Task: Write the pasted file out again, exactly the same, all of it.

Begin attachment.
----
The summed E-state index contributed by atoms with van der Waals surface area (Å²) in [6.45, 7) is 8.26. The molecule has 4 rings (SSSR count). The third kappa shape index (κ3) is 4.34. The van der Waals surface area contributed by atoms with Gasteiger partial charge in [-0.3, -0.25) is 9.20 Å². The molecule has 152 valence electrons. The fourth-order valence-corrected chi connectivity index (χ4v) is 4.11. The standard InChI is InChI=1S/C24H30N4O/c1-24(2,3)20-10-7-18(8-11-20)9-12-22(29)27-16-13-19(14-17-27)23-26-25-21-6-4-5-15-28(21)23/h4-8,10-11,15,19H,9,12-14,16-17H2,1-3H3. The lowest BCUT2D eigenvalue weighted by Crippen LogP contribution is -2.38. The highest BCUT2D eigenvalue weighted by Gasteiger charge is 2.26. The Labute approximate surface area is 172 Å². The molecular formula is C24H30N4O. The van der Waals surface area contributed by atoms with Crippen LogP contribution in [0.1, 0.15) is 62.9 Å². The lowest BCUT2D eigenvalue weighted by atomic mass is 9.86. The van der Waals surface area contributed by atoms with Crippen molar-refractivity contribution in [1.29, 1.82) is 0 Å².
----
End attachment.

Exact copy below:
The summed E-state index contributed by atoms with van der Waals surface area (Å²) in [6.45, 7) is 8.26. The molecule has 4 rings (SSSR count). The third kappa shape index (κ3) is 4.34. The van der Waals surface area contributed by atoms with Gasteiger partial charge in [-0.3, -0.25) is 9.20 Å². The molecule has 152 valence electrons. The fourth-order valence-corrected chi connectivity index (χ4v) is 4.11. The standard InChI is InChI=1S/C24H30N4O/c1-24(2,3)20-10-7-18(8-11-20)9-12-22(29)27-16-13-19(14-17-27)23-26-25-21-6-4-5-15-28(21)23/h4-8,10-11,15,19H,9,12-14,16-17H2,1-3H3. The lowest BCUT2D eigenvalue weighted by Crippen LogP contribution is -2.38. The highest BCUT2D eigenvalue weighted by Gasteiger charge is 2.26. The Labute approximate surface area is 172 Å². The molecular formula is C24H30N4O. The van der Waals surface area contributed by atoms with Crippen LogP contribution in [0.1, 0.15) is 62.9 Å². The lowest BCUT2D eigenvalue weighted by atomic mass is 9.86. The van der Waals surface area contributed by atoms with Crippen molar-refractivity contribution in [1.29, 1.82) is 0 Å².